One of the great things about baseball is that it’s always full of surprises. We get reminded of this every single year, and while there have been a handful already in 2017, Washington Nationals first baseman Ryan Zimmerman is a perfect example.
Once a cornerstone of the franchise and an annual offensive force earlier in his career, Zimmerman’s production had taken a nosedive over the years. It seemingly came to a head in 2016 when he slashed just .218/.272/.370 in 467 plate appearances, which led to a .277 wOBA, 67 wRC+ and a -1.3 fWAR.
That’s what we’d like to call suboptimal, guys.
It’s easy to think that the front office was concerned about his future production since they signed Adam Lind to a one-year deal on the eve of Spring Training, which many speculated would lead to a platoon at the corner infield spot.
But here we are, about six weeks into the regular season and no platoon has formed at first base. In fact, Zimmerman’s incredible April performance earned him Player of the Month honors.
The domination all over the league leaderboards hasn’t stopped, either. Entering action on Tuesday, check out where Zimmerman ranks in the following 16 categories.
This is what we’d call setting yourself up for success the rest of the way. Even once he comes back down to reality and goes through a bit of a slump, his numbers are still going to look ridiculous because he’s already sustained this pace for quite a while.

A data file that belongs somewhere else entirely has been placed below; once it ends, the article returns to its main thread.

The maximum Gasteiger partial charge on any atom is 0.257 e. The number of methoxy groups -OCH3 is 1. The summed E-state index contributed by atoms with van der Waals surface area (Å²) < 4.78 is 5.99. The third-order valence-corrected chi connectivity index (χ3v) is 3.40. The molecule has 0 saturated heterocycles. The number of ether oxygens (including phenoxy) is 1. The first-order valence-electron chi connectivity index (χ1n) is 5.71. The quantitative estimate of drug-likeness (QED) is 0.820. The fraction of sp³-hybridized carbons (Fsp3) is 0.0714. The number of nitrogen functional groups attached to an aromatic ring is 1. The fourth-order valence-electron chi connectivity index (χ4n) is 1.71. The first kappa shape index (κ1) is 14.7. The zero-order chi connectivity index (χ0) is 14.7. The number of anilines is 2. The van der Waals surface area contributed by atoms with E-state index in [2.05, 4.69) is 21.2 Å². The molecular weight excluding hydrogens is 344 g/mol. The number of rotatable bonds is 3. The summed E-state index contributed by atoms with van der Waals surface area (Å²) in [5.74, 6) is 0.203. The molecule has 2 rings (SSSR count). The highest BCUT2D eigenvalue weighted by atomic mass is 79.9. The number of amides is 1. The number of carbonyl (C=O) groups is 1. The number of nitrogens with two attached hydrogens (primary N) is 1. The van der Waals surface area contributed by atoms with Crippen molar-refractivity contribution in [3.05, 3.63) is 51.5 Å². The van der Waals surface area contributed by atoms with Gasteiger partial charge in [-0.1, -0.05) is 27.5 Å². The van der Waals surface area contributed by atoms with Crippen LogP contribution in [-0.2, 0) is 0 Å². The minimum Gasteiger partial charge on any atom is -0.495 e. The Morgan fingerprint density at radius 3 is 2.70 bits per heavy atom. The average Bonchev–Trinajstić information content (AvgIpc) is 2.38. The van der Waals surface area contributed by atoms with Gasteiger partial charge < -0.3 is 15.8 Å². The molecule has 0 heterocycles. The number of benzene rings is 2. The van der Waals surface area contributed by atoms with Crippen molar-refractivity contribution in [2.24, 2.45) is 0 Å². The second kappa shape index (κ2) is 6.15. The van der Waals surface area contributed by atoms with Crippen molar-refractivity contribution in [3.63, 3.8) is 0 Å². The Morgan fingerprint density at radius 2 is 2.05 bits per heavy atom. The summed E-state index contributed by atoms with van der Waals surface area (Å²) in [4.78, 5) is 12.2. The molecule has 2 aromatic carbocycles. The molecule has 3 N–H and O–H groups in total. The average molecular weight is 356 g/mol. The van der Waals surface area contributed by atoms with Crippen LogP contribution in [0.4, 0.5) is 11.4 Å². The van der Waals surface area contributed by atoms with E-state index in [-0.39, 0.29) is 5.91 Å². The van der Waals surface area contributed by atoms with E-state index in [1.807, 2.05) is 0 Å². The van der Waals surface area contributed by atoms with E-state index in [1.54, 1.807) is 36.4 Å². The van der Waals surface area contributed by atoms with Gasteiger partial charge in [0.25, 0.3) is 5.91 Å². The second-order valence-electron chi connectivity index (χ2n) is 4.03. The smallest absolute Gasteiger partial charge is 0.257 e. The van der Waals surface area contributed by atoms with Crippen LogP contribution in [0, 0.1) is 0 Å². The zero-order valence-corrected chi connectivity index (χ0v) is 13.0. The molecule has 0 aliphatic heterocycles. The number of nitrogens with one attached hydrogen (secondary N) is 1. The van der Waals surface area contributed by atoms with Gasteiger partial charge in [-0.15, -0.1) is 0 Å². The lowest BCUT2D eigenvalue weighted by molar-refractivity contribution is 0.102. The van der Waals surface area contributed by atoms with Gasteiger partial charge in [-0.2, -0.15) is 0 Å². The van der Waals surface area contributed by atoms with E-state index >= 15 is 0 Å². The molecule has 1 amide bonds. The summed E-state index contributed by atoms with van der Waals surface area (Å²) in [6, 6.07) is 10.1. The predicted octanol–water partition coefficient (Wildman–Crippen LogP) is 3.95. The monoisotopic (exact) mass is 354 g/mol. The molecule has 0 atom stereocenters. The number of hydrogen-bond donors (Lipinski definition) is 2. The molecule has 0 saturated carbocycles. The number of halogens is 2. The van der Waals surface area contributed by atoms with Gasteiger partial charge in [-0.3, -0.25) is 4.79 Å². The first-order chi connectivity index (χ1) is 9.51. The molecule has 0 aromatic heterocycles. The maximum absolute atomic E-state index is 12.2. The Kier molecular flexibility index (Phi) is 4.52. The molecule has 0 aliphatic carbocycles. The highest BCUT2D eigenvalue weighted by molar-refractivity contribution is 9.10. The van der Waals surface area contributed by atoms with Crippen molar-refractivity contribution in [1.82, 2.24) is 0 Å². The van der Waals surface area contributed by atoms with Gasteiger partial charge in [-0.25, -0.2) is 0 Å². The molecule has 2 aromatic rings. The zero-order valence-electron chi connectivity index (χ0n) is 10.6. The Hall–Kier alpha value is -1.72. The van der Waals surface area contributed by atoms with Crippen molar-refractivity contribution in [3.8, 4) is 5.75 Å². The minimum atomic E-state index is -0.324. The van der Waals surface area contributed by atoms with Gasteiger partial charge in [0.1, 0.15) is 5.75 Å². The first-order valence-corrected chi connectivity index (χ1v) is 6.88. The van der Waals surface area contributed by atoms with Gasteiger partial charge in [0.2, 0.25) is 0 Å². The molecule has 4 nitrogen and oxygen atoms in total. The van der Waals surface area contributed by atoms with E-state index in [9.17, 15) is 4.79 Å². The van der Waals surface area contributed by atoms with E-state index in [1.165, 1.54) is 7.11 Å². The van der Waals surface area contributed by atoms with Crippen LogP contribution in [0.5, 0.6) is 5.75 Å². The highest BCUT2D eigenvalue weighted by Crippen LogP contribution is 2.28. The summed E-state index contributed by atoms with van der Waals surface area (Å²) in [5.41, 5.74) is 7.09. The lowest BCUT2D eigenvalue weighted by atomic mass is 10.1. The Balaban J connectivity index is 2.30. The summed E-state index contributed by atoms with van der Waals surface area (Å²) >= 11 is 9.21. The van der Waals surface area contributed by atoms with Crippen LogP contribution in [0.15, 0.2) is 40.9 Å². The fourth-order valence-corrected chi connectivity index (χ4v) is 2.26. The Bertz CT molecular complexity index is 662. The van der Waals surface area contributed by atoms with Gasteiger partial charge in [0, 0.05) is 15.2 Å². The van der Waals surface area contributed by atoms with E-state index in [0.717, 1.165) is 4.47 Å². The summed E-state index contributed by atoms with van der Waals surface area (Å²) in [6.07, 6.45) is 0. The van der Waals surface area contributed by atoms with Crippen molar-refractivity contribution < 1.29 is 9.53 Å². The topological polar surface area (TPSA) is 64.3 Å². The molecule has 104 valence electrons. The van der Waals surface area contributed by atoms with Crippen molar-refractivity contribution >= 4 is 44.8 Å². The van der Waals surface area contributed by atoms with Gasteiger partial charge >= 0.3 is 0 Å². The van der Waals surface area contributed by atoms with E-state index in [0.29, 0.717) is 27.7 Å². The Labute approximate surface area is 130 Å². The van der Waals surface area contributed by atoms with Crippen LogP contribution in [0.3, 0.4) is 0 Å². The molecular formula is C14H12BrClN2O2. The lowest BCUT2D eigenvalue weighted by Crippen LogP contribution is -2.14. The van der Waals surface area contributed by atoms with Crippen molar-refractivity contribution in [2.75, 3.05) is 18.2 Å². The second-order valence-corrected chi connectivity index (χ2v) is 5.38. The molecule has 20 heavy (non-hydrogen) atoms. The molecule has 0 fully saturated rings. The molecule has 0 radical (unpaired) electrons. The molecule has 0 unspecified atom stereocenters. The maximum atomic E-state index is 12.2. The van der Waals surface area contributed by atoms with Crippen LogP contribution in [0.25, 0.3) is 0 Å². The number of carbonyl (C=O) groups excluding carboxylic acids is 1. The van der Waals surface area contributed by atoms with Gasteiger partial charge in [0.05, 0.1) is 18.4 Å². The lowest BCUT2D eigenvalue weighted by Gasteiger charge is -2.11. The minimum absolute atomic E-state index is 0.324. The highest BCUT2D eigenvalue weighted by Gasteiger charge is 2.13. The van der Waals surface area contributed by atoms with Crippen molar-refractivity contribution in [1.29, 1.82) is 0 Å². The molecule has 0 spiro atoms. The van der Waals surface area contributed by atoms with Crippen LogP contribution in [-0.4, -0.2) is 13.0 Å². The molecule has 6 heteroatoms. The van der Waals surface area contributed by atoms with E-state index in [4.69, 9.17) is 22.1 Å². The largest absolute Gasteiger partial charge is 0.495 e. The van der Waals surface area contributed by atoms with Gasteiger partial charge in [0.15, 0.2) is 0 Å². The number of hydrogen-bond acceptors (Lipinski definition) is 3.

This isn’t the first time a hitter on the Nationals seemingly came out of nowhere to hit .400 for an extended period of time at the start of a year. It just happened with second baseman Daniel Murphy.
After his historic effort during the 2015 postseason, Murphy did more of the same with Washington in 2016. While he wasn’t over .400 the entire time, the last day in which he had at least a .400 average on the season came on May 15th, when he was slashing .400/.433/.629 following a loss to the Miami Marlins.
So, what’s in store for Zimmerman going forward? He hasn’t shown any signs of slowing down just yet — he’s slashing .500/.511/1.048 over his last 45 plate appearances — and keeping up a ridiculous pace such as this is a little easier in one of baseball’s best offenses.
Either way, his early-season resurgence took many of us by surprise, which, again, is why baseball’s so cool.
About Matt Musico
Matt Musico currently manages Chin Music Baseball, contributes to The Sports Daily and is also an editor for numberFire. In the past, he has also written for FanDuel Insider and Bleacher Report. He’s a lover of all baseball, especially the Mets.